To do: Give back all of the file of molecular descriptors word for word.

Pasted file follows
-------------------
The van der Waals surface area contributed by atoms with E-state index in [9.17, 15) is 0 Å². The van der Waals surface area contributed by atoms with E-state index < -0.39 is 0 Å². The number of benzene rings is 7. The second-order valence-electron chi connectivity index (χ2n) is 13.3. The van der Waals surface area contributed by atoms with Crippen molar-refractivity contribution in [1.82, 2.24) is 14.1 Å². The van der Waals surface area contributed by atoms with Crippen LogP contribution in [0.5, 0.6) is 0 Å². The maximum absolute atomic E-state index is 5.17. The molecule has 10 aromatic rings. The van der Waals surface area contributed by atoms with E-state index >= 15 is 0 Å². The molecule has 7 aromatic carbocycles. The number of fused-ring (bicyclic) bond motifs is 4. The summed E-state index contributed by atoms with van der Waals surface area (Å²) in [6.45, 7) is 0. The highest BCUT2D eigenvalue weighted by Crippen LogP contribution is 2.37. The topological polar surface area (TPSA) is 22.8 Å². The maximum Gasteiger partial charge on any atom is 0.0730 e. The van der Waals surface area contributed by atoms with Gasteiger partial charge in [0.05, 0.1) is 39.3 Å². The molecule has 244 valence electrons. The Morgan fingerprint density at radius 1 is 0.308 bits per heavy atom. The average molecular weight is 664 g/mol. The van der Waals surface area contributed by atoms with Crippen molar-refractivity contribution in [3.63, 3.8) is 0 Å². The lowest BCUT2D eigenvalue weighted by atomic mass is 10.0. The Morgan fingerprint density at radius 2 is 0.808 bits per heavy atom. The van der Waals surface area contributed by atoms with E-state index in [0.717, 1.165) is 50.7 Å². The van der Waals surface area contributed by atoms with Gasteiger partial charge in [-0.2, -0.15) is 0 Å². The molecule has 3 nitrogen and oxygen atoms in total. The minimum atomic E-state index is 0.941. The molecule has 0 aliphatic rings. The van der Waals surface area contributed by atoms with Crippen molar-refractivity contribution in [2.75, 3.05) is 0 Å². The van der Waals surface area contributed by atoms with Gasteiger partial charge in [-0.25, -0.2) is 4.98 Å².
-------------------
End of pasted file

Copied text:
The van der Waals surface area contributed by atoms with E-state index in [9.17, 15) is 0 Å². The van der Waals surface area contributed by atoms with E-state index < -0.39 is 0 Å². The number of benzene rings is 7. The second-order valence-electron chi connectivity index (χ2n) is 13.3. The van der Waals surface area contributed by atoms with Crippen molar-refractivity contribution in [1.82, 2.24) is 14.1 Å². The van der Waals surface area contributed by atoms with Crippen LogP contribution in [0.5, 0.6) is 0 Å². The maximum absolute atomic E-state index is 5.17. The molecule has 10 aromatic rings. The van der Waals surface area contributed by atoms with E-state index >= 15 is 0 Å². The molecule has 7 aromatic carbocycles. The number of fused-ring (bicyclic) bond motifs is 4. The summed E-state index contributed by atoms with van der Waals surface area (Å²) in [6.45, 7) is 0. The highest BCUT2D eigenvalue weighted by Crippen LogP contribution is 2.37. The topological polar surface area (TPSA) is 22.8 Å². The maximum Gasteiger partial charge on any atom is 0.0730 e. The van der Waals surface area contributed by atoms with Gasteiger partial charge in [0.05, 0.1) is 39.3 Å². The molecule has 244 valence electrons. The Morgan fingerprint density at radius 1 is 0.308 bits per heavy atom. The average molecular weight is 664 g/mol. The van der Waals surface area contributed by atoms with Crippen molar-refractivity contribution in [3.63, 3.8) is 0 Å². The lowest BCUT2D eigenvalue weighted by atomic mass is 10.0. The Morgan fingerprint density at radius 2 is 0.808 bits per heavy atom. The van der Waals surface area contributed by atoms with E-state index in [0.717, 1.165) is 50.7 Å². The van der Waals surface area contributed by atoms with Gasteiger partial charge in [-0.2, -0.15) is 0 Å². The molecule has 3 nitrogen and oxygen atoms in total. The minimum atomic E-state index is 0.941. The molecule has 0 aliphatic rings. The van der Waals surface area contributed by atoms with Crippen molar-refractivity contribution in [2.75, 3.05) is 0 Å². The van der Waals surface area contributed by atoms with Gasteiger partial charge in [-0.25, -0.2) is 4.98 Å².